The American Film Institute just put out their new 100-greatest-movies-of-all-time list.
Because of the name of the institution, I guess it’s meant to only include movies made in “America”—which, as usual, means only the USA (or rather, made by companies in the USA, in fact, Hollywood, even if shot elsewhere, as opposed to movies made by Canadian or Mexican or Brazilian or any companies in other parts of “America” or by truly “independent” entities in the USA. (i.e. A CLOCKWORK ORANGE is on it, a British film, but made by Warners, a Hollywood studio, but no film by John Cassavettes!)
It turns out the director with the most films on the list is Stephen Spielberg—more than John Ford, Alfred Hitchcock, Howard Hawks, etc. etc.
Maybe it’s just me, but as much as I enjoy Spielberg’s movies, I don’t see JAWS as greater than many films left off that top 100 list (e.g. John Ford's THE INFORMER).
At any rate, here’s the list of their top ten picks:
1. CITZEN KANE
2. THE GODFATHER
4. RAGING BULL
5. SINGIN’ IN THE RAIN
6. GONE WITH THE WIND
7. LAWRENCE OF ARABIA
8. SCHINDLER’S LIST
10. THE WIZARD OF OZ
I agree that the first five could be on a top ten list, though not necessarily mine (with the exception of CASABLANCA and THE GODFATHER), but the next five?
I like all those movies, but would replace VERTIGO with another Hitchcock classic REAR WINDOW, or NORTH BY NORTHWEST etc.
As for LAWRENCE OF ARABIA (another British movie but produced by a Hollywood studio), I agree it’s a great filmic achievement, and on the big screen in its original glory it is overwhelmingly epic and cinematic. But would I want to watch it again tonight if I had the time, over every other Hollywood movie ever made except for the other nine? Nope.
That’s the test for me. If I had a spare few hours right now, which of these movies would I not hesitate to put on.
Ditto THE WIZARD OF OZ, as much as I love it, admire it, respect the artistry that went into it, especially the incredible performance by such a young Judy Garland, as well as her supporting players.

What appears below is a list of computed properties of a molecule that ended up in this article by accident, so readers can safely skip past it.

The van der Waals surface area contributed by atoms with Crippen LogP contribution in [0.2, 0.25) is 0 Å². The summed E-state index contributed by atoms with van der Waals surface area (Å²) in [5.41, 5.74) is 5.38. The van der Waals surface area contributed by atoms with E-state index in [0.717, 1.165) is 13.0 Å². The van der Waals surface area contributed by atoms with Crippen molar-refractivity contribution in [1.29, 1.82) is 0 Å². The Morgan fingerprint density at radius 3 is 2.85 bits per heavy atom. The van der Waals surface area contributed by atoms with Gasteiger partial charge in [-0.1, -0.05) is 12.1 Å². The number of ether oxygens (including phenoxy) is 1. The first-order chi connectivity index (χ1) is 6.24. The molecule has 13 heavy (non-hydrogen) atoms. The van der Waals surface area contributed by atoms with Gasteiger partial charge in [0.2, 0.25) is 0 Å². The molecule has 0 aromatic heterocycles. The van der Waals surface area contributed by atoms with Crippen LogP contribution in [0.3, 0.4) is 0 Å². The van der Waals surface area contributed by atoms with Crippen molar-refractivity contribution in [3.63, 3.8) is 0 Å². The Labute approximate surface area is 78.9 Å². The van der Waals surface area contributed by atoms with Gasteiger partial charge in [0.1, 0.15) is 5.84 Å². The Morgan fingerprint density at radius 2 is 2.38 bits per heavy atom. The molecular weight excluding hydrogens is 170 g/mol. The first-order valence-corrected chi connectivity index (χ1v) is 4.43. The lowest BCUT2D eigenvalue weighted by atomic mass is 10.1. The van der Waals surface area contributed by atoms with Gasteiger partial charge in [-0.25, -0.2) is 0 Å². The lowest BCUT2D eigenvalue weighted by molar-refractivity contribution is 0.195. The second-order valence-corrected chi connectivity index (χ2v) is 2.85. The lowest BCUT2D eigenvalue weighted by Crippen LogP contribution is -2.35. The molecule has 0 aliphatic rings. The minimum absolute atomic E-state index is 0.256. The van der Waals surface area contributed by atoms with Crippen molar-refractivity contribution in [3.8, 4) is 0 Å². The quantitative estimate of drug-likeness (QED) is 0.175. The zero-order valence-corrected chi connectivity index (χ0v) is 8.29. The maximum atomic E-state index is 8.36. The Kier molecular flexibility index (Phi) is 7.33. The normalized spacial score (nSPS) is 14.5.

As for SCHINDLER’S LIST, it may well be Speilberg's masterpiece, and like all his films is incredibly well made. But top ten? It wasn't even my personal choice for the Oscar that year. Though for decades, whenever I watch the Oscars, or bet on them, I always choose the feature film, or documentary or short film, that has something to do with the holocaust, because almost every time, that’s what wins.
I assume that's because there's a lot of Jewish-Americans in the movie business, more so than most other businesses, and there is also a lot of sentimentality in the movie community, despite the hard-nosed business aspects of it, and sympathy for certain types of underdogs.
But in terms of actual movie making, how come REDS didn’t even make the top 100 list? Isn’t that movie as great—in terms of technique and acting and epic subject matter—as SCHINDLER’S LIST? And it didn’t even make the top 100?
And how come a movie that seems to glorify the South and make slavery look benign, like GONE WITH THE WIND gets to be one of the top ten? A movie that I certainly dig, but have a lot of reservations about politically, and artistically, because of the sometimes hammy, soap opera-ish acting in it.
At least DO THE RIGHT THING made it to the top 100. But not many other African-American themed movies.
And in terms of my own ax to grind, where’s john Ford’s THE INFORMER, one of the most original early “talkies” Hollywood produced, yet it didn’t even make the list of 400 movies that the voters had to choose from for the top 100!
Is it because it’s about the Irish “troubles” and that’s not as important as the holocaust? I know that it isn’t in terms of the amount of lives lost and the sheer inhuman cruelty of what was perpetrated on German and other European Jews by the Nazis—but then where is the movie about the almost complete annihilation of German and other European Gypsies by the Nazis?
Or is it that John Ford’s early artistry seems old hat now (THE SEARCHERS is high on the list, and GRAPES OF WRATH is prominent as well, though THE QUIET MAN is missing, making me conclude it is only his definitively Irish-themed movies that don’t qualify).
Obviously anyone can make their own list, and it’s only a reflection of the 1500, I think it was, movie industry folks who were asked to vote the top 100 out of the list of 400.
Here’s my top ten list of “American” (i.e. Hollywood) films NOT EVEN ON the AFI’s top 100:
1. THE THIRD MAN
4. OUT OF THE PAST
5. REAR WINDOW
6. FROM HERE TO ETERNITY
7. STRANGERS ON A TRAIN
8. LOST IN TRANSLATION
10. a tie amongst the following:
REQUIEM FOR A DREAM
ACE IN THE HOLE
BORN ON THE FOURTH OF JULY
BOYZ IN THE HOOD
I could go on, but would rather you showed me yours.